Monday, October 19, 2009

Using the content of music for search

I don't know much about analyzing music streams to find similar music, which is part of why I much enjoyed reading "Content-Based Music Information Retrieval" (PDF). It is a great survey of the techniques used, helpfully points to a few available tools, and gives several examples of interesting research projects and commercial applications.

Some extended excerpts:
At present, the most common method of accessing music is through textual metadata .... [such as] artist, album ... track title ... mood ... genre ... [and] style .... but are not able to easily provide their users with search capabilities for finding music they do not already know about, or do not know how to search for.

For example ... Shazam ... can identify a particular recording from a sample taken on a mobile phone in a dance club or crowded bar ... Nayio ... allows one to sing a query and attempts to identify the work .... [In] Musicream ... icons representing pieces flow one after another ... [and] by dragging a disc in the flow, the user can easily pick out other similar pieces .... MusicRainbow ... [determines] similarity between artists ... computed from the audio-based similarity between music pieces ... [and] the artists are then summarized with word labels extracted from web pages related to the artists .... SoundBite ... uses a structural segmentation [of music tracks] to generate representative thumbnails for [recommendations] and search.

An intuitive starting point for content-based music information retrieval is to use musical concepts such as melody or harmony to describe the content of music .... Surprisingly, it is not only difficult to extract melody from audio but also from symbolic representations such as MIDI files. The same is true of many other high-level music concepts such as rhythm, timbre, and harmony .... [Instead] low-level audio features and their aggregate representations [often] are used as the first stage ... to obtain a high-level representation of music.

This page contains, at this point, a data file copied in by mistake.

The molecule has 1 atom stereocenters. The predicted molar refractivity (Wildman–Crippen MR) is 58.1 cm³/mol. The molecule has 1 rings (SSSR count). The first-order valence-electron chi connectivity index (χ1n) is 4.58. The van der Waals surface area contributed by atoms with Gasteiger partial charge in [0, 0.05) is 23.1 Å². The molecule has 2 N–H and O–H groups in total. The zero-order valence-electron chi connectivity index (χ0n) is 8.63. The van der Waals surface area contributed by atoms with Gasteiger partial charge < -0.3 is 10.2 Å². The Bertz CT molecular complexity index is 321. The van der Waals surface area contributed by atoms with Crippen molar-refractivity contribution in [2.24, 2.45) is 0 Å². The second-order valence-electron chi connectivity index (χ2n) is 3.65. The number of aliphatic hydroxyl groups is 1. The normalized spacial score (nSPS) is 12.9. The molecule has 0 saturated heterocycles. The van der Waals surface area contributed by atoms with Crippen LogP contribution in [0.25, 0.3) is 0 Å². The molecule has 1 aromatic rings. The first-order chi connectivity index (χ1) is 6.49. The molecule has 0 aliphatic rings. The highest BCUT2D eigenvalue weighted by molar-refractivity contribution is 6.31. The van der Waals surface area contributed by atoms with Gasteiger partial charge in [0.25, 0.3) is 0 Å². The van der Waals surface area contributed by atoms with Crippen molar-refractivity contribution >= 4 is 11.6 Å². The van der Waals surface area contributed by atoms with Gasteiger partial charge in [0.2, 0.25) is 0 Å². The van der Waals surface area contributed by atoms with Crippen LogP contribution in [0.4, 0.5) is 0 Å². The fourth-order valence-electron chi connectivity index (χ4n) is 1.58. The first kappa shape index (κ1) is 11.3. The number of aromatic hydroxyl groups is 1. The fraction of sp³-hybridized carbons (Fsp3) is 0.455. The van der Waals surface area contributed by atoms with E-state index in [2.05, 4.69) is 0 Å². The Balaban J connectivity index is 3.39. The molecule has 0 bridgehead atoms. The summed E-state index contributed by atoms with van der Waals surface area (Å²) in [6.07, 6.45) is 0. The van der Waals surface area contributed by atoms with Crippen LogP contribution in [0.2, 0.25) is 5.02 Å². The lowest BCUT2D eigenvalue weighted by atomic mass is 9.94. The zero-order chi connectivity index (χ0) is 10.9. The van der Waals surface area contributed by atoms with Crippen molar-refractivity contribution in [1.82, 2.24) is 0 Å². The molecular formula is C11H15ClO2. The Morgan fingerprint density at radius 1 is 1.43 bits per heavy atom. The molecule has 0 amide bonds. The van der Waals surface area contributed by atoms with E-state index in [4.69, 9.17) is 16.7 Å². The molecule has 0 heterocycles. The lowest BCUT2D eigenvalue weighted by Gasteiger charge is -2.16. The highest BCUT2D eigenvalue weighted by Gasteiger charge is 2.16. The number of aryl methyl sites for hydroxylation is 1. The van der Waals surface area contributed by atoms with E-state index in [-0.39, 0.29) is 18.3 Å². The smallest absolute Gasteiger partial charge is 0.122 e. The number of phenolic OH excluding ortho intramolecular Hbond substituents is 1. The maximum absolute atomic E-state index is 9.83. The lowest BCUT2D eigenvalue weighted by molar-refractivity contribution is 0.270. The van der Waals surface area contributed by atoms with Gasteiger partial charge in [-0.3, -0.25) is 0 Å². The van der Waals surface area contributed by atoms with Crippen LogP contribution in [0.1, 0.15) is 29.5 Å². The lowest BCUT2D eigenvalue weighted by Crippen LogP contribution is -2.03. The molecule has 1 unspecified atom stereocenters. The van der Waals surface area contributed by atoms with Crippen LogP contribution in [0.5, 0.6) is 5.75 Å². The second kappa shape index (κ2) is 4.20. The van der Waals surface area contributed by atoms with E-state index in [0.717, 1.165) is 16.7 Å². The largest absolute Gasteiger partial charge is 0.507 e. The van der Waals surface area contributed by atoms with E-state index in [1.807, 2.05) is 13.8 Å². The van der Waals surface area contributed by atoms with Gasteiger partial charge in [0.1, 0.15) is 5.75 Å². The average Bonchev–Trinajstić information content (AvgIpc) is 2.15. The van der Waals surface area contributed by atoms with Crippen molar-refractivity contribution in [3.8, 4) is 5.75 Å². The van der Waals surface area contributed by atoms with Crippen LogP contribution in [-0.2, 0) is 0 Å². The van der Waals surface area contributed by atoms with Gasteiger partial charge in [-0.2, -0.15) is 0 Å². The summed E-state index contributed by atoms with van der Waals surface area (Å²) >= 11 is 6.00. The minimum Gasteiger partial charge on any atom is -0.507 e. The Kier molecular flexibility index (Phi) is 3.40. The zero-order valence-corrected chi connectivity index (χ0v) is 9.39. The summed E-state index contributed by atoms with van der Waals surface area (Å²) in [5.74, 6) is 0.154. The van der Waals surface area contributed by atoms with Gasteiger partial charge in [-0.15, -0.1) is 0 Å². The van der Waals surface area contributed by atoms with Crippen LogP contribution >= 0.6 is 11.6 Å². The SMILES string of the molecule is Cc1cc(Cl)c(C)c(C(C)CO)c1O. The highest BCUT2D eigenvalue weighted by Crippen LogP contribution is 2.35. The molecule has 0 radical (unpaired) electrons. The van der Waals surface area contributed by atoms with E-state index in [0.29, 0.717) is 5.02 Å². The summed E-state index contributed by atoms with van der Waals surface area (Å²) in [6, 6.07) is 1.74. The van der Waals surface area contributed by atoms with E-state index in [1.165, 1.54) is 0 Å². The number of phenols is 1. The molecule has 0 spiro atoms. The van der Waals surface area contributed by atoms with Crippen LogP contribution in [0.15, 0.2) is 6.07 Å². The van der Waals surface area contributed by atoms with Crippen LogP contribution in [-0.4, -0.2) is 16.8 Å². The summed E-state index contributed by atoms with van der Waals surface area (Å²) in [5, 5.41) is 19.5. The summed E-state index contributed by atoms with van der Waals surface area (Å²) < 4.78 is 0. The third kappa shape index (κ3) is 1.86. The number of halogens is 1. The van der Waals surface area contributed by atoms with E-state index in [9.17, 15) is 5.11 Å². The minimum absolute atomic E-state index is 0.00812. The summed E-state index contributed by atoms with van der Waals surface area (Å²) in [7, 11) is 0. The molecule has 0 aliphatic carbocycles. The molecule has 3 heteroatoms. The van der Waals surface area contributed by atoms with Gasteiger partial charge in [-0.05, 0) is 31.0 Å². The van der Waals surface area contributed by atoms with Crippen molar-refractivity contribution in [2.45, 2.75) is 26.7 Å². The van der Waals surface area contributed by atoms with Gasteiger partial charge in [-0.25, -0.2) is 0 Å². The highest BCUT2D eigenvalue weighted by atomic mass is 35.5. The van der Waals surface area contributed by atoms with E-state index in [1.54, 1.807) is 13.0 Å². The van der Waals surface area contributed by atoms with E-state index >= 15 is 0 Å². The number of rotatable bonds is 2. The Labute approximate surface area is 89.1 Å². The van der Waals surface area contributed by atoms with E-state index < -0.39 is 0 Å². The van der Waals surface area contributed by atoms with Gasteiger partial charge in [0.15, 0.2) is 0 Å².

Low-level audio features [include] frame-based segmentations (periodic sampling at 10ms - 1000ms intervals), beat-synchronous segmentations (features aligned to musical beat boundaries), and statistical measures that construct probability distributions out of features (bag of features models).

Estimation of the temporal structure of music, such as musical beat, tempo, rhythm, and meter ... [lets us] find musical pieces having similar tempo without using any metadata .... The basic approach ... is to detect onset times and use them as cues ... [and] maintain multiple hypotheses ... [in] ambiguous situations.

Melody forms the core of Western music and is a strong indicator for the identity of a musical piece ... Estimated melody ... [allows] retrieval based on similar singing voice timbres ... classification based on melodic similarities ... and query by humming .... Melody and bass lines are represented as a continuous temporal-trajectory representation of fundamental frequency (F0, perceived as pitch) or a series of musical notes .... [for] the most predominant harmonic structure ... within an intentionally limited frequency range.

Audio fingerprinting systems ... seek to identify specific recordings in new contexts ... to [for example] normalize large music content databases so that a plethora of versions of the same recording are not included in a user search and to relate user recommendation data to all versions of a source recording including radio edits, instrumental, remixes, and extended mix versions ... [Another example] is apocrypha ... [where] works are falsely attributed to an artist ... [possibly by an adversary after] some degree of signal transformation and distortion ... Audio shingling ... [of] features ... [for] sequences of 1 to 30 seconds duration ... [using] LSH [is often] employed in real-world systems.